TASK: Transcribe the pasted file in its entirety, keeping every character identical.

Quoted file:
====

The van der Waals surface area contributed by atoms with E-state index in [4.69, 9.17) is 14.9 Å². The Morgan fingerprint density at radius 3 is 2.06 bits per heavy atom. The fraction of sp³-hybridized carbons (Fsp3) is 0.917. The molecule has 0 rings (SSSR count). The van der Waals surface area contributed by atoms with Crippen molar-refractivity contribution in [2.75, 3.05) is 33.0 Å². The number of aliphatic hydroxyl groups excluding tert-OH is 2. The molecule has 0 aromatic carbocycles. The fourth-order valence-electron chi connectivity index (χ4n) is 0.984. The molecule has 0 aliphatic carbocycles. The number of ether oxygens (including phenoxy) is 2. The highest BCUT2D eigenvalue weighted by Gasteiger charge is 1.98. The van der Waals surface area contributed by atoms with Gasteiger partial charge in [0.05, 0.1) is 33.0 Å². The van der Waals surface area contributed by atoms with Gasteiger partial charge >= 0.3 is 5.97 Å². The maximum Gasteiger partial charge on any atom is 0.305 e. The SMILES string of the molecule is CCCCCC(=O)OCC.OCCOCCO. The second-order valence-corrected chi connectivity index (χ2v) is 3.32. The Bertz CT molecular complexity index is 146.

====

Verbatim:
The van der Waals surface area contributed by atoms with E-state index in [4.69, 9.17) is 14.9 Å². The Morgan fingerprint density at radius 3 is 2.06 bits per heavy atom. The fraction of sp³-hybridized carbons (Fsp3) is 0.917. The molecule has 0 rings (SSSR count). The van der Waals surface area contributed by atoms with Crippen molar-refractivity contribution in [2.75, 3.05) is 33.0 Å². The number of aliphatic hydroxyl groups excluding tert-OH is 2. The molecule has 0 aromatic carbocycles. The fourth-order valence-electron chi connectivity index (χ4n) is 0.984. The molecule has 0 aliphatic carbocycles. The number of ether oxygens (including phenoxy) is 2. The highest BCUT2D eigenvalue weighted by Gasteiger charge is 1.98. The van der Waals surface area contributed by atoms with Gasteiger partial charge in [0.05, 0.1) is 33.0 Å². The van der Waals surface area contributed by atoms with Gasteiger partial charge >= 0.3 is 5.97 Å². The maximum Gasteiger partial charge on any atom is 0.305 e. The SMILES string of the molecule is CCCCCC(=O)OCC.OCCOCCO. The second-order valence-corrected chi connectivity index (χ2v) is 3.32. The Bertz CT molecular complexity index is 146.